Palestine

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Fantagraphics, 2007 - 285 ページ
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Fantagraphics Books is pleased to present, for the first time, thedefinitive, expanded, hardcover collection of Sacco's landmark ofcomics journalism. Palestine: The Special Edition is more than a new edition: consider it the "Criterion" Palestine. In addition to the original, 288-page graphic novel and introduction by the late Edward Said, The Special Editionincludes a host of unique material never before published, includingmany of Sacco's original background notes, sketches, photographicreference, and much more. The book also includes a new, introductoryinterview with Sacco about the making of the book as well as a newcover and design. Palestine: The Special Edition will be a cornerstone of any serious comic collection. With the Middle East's role in contemporary world politics, Sacco's Palestinehas never been more relevant or more valuable to a country desperate tounderstand this long-running conflict. Based on several months ofresearch and an extended visit to the West Bank and Gaza Strip in theearly 1990s (where he conducted over 100 interviews with Palestiniansand Jews), Palestine was the first major comics work ofpolitical and historical nonfiction by Sacco, whose name has sincebecome synonymous with this graphic form of New Journalism. Sacco'sinsightful reportage takes place at the front lines, where busymarketplaces are spoiled by shootings and tear gas, soldiers beatcivilians with reckless abandon, and roadblocks go up before reporterscan leave. Sacco interviewed and encountered prisoners, refugees,protesters, wounded children, farmers who had lost their land, andfamilies who had been torn apart by the Palestinian conflict.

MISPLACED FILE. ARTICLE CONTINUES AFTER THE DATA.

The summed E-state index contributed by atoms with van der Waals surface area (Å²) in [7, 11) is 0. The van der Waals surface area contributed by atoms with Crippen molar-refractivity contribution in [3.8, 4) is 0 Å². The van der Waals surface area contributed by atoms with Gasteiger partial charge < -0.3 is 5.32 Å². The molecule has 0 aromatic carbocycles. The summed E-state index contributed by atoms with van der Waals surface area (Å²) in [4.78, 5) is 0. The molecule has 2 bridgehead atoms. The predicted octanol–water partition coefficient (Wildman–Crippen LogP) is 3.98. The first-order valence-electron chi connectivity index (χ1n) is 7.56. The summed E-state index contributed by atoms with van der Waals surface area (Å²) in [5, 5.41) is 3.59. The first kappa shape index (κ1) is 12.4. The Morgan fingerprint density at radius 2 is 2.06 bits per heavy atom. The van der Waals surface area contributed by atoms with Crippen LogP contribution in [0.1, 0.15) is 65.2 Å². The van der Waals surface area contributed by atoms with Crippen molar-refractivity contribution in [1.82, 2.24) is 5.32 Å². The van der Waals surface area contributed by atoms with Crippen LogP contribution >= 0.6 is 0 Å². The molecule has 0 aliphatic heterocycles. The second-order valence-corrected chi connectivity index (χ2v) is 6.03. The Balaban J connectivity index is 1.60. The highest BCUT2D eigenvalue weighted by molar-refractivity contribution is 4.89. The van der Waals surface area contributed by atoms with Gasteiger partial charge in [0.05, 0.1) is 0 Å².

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著者について (2007)

Joe Sacco (Portland) is currently working on a new book about the Gaza Strip. He is the author of But I Like It, Safe Area Gorazde and Notes from a Defeatist.In 1998, Sacco was commissioned by Details magazine's comix editor, Art Spiegelman, to cover the Bosnian War Crime Trials in the Hague, Netherlands. His six-page story was hailed as one of the best pieces of journalism in the magazine's history. In April of 2001, Sacco received a Guggenheim Fellowship to help pursue his work. During 2004 he became the staff cartoonist for The Washington Monthly for one year, creating a series of two-page satirico-political strips.

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